In a lot of ways, I’m just as attached to my comfort zone as anybody else is. Although I grew up moving all over the South — since my father was transferred a lot — I’ve been in Birmingham for most of my adult life.
When I drive through downtown, I see the hospital where I was born. I sometimes notice the building where my father worked for the first few years of my life. I can visit the first house where I ever lived. I work not far from the second house in which I lived — where a little boy across the street taught me to tie my shoes.
I know the hills and mountains. I know the streets and highways. I know the local shops and brands that are available nowhere else. I know this place — and I’m comfortable here.
But I understand my priorities today. I also know what I see as the dangerous direction of this country. I expect social and economic collapse at some point. And I know that most places here aren’t going to be safe when that happens.
Mostly, I know that I can be happy living anywhere if I can have love from the right woman and an opportunity to have the family I’ve needed.
Prague would have been fine. Somewhere in Canada would have been fine. Ecuador would be fine, too. Estonia would be just as good. As would Portugal or the Bahamas or a dozen other places. I understand now that my location isn’t nearly as important as whoever I’m with. I haven’t always been mature enough to know that.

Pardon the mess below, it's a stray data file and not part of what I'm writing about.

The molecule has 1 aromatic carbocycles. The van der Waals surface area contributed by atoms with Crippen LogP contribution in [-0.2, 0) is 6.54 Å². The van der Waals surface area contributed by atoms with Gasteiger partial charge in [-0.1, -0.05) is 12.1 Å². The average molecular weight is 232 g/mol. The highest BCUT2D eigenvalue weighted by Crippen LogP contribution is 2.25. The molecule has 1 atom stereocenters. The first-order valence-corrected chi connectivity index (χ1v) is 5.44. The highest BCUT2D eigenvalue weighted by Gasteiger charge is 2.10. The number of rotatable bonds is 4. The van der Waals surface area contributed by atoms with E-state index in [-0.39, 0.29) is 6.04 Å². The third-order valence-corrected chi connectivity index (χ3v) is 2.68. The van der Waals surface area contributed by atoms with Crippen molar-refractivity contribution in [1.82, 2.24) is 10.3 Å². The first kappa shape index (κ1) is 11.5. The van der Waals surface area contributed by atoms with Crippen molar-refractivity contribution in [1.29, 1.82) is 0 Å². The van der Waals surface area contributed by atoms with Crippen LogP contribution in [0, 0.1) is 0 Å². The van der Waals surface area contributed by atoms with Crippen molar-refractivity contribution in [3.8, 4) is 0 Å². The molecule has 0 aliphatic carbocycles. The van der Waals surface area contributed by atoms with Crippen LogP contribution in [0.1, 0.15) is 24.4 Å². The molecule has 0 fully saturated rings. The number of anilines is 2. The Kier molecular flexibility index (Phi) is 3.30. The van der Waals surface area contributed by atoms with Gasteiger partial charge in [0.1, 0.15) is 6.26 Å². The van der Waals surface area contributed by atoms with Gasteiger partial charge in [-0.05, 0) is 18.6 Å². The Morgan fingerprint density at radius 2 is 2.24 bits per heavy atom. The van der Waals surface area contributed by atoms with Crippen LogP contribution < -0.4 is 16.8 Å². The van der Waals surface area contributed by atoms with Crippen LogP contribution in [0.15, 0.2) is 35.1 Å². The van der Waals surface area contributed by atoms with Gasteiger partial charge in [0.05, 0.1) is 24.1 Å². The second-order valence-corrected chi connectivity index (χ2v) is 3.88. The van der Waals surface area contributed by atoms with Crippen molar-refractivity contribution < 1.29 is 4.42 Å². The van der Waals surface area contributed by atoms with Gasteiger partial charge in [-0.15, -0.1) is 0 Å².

I read a book a long time ago that argued that the secret to getting anything you wanted was to have an absolute willingness to do whatever was required to get it. This writer argued that whatever you were not willing to do — move somewhere else, wait for something to happen, accept a loss of a lesser important thing, etc. — would almost inevitably come up as a requirement.
If you were not willing to do a thing, that would be the thing which fate would inevitably demand, whereas that thing probably wouldn’t ever come up if you were willing to say “yes” to everything demanded of you to win what you wanted.
The argument is overly simplistic, of course. Not everything is going to be possible. I’m never going to be an NBA basketball player or a NASA astronaut or a thousand other things, no matter what I might be willing to do.
But the general principle seems useful. If you know what your priorities are — and if you make the right family relationship your goal — you can typically have what you want as long as you are willing to do anything that might be required.
And if you’re willing to let other factors veto the love you seek, those other factors are going to get into the way every time. You’re going to lose the love that you know you need.
Maybe I lost the real love of my life when I wasn’t willing to move to Prague. Maybe I lost love when I’ve allowed other issues to get into the way. I really don’t know.
The only thing about which I’m certain now is that I know what my priorities are — and I know it’s smart to follow my heart, whether it leads me to Prague or Detroit or Belgrade or any of the other places where I’ve always assumed I didn’t want to live.